Check Children for Signs of Abuse Once an official investigation has been opened, child protective investigators are responsible for inspecting affected children for signs of child abuse. These signs can include physical injuries, even serious ones. They can also include mental and emotional trauma.

Interview People Close to the Case To gain an understanding of the full extent of abuse, child protective investigators interview people close to the case, such as family members, school teachers, doctors, and more. These interviews are frank and to the point, and they often include discussing sensitive subjects.

Testify in Court If the state decides to press charges against the accused abusers, child protective investigators are often required to testify in court against them. When they testify, they are responsible for presenting all information in a logical and clear manner so everyone involved in the case can understand.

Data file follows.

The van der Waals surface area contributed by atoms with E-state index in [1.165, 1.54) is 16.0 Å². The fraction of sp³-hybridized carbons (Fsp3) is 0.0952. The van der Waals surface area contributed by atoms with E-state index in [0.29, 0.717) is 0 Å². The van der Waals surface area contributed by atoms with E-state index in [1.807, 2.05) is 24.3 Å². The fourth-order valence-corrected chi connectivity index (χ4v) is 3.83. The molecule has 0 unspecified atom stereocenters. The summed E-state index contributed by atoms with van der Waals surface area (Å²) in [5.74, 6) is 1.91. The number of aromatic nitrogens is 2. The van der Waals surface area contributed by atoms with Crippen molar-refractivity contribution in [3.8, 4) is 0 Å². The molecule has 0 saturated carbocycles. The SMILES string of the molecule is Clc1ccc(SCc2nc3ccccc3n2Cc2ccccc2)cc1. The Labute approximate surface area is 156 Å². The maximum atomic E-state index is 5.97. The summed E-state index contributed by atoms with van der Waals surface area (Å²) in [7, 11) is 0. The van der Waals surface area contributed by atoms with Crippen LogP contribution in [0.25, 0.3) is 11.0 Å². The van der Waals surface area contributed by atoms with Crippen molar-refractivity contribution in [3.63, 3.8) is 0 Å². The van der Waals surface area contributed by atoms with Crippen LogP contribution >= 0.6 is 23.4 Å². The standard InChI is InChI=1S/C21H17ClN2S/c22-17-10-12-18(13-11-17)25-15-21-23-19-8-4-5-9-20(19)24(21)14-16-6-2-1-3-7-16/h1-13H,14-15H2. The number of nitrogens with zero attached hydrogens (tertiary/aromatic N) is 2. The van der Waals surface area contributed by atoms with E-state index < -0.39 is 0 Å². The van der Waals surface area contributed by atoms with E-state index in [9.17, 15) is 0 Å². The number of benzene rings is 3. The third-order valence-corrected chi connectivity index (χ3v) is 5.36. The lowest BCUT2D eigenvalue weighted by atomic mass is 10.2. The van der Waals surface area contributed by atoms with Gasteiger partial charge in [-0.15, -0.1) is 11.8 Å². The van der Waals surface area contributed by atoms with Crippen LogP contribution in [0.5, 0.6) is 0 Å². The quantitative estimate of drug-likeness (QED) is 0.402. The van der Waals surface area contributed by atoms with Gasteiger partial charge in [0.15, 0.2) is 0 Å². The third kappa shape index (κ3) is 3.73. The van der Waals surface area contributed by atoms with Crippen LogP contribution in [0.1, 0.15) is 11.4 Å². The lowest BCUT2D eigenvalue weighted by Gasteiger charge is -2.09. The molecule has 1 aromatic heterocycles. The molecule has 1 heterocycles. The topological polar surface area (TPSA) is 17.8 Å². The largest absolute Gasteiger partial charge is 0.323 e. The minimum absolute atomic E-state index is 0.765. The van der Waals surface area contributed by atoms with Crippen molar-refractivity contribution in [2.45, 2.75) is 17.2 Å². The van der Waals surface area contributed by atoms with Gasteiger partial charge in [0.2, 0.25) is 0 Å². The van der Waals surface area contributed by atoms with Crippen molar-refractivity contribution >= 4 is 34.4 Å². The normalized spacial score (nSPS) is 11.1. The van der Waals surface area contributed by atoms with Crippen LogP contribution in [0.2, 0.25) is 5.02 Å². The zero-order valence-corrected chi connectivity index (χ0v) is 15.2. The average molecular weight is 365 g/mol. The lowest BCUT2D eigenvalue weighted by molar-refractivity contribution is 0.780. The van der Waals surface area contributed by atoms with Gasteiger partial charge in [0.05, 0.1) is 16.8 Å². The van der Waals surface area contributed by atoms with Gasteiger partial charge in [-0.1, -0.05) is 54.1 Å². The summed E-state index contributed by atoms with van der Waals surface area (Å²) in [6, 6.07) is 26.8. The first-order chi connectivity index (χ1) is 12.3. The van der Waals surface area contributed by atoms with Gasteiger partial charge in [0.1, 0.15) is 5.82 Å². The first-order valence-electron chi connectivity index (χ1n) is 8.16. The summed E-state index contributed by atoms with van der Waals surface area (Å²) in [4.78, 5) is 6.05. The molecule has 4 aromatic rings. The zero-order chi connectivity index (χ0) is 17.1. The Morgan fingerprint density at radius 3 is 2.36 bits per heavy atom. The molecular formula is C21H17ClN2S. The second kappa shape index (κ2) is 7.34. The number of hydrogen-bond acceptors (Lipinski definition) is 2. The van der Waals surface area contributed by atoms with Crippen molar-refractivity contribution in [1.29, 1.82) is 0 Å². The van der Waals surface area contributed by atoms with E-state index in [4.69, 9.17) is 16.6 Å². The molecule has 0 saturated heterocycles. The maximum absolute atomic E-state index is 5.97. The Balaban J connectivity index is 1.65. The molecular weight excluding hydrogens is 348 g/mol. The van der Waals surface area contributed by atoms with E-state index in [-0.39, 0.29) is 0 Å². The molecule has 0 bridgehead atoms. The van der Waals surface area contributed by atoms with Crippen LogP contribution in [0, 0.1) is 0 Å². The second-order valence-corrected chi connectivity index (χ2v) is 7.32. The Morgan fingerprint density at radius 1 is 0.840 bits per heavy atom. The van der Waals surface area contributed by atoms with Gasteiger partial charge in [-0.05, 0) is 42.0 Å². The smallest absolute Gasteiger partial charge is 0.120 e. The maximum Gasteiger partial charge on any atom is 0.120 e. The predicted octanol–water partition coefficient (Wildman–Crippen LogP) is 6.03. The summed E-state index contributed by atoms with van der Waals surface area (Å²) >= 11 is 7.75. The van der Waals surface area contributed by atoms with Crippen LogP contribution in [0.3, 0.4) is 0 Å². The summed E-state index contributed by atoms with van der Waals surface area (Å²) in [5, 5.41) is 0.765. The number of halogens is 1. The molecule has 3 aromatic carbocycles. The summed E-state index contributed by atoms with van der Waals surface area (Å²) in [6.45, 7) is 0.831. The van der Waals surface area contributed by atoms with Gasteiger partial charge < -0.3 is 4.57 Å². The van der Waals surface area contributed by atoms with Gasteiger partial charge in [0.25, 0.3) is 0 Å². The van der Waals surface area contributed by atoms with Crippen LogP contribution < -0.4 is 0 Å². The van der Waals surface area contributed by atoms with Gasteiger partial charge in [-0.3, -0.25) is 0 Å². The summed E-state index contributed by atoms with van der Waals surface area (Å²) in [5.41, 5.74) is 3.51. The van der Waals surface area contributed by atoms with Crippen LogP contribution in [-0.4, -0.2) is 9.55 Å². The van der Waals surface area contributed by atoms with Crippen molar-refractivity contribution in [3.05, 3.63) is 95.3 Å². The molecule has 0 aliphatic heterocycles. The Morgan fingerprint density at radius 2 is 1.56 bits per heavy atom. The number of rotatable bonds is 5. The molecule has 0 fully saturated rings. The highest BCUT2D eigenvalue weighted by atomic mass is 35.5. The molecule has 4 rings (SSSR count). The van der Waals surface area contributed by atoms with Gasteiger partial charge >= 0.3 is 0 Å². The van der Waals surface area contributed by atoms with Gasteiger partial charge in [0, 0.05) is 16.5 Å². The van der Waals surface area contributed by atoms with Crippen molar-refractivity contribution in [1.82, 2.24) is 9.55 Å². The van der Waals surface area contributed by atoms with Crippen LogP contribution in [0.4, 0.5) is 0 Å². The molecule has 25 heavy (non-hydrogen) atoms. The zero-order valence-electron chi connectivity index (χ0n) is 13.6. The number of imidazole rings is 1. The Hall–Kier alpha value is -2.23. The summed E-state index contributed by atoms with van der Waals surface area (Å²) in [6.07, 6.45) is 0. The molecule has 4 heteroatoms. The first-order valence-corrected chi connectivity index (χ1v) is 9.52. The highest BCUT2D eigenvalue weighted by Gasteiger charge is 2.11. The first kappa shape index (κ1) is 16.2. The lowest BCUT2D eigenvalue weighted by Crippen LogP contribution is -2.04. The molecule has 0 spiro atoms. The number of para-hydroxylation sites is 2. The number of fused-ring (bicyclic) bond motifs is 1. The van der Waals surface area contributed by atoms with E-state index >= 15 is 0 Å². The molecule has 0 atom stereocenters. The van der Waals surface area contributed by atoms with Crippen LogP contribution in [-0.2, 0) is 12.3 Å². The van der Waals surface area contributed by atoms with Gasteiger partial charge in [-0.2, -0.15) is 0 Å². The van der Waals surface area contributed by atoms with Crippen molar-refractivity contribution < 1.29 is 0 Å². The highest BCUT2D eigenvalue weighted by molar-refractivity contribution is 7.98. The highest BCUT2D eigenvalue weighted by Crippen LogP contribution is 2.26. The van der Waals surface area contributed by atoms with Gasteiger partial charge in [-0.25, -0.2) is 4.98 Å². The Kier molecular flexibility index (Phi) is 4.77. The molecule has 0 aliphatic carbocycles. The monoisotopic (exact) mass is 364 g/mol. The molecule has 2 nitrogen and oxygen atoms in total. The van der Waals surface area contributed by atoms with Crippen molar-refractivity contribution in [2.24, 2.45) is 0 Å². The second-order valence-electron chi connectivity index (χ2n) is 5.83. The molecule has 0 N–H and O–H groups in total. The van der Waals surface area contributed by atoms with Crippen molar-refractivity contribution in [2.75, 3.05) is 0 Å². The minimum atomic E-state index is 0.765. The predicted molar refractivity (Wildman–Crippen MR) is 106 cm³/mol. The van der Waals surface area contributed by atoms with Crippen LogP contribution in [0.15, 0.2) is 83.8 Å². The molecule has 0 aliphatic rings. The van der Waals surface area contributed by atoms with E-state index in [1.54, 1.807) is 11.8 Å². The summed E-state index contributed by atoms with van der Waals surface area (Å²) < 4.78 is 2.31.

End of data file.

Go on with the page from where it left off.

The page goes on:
Document All Investigations Throughout the entire investigation process, child protective investigators are responsible for documenting all interaction with the child and alleged abusers, including phone calls, interviews, and in-person visits. As a part of this documentation, child protective investigators record the results of each of these interactions and the investigator's recommended next steps.

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Child Protective Investigator Skills and Qualifications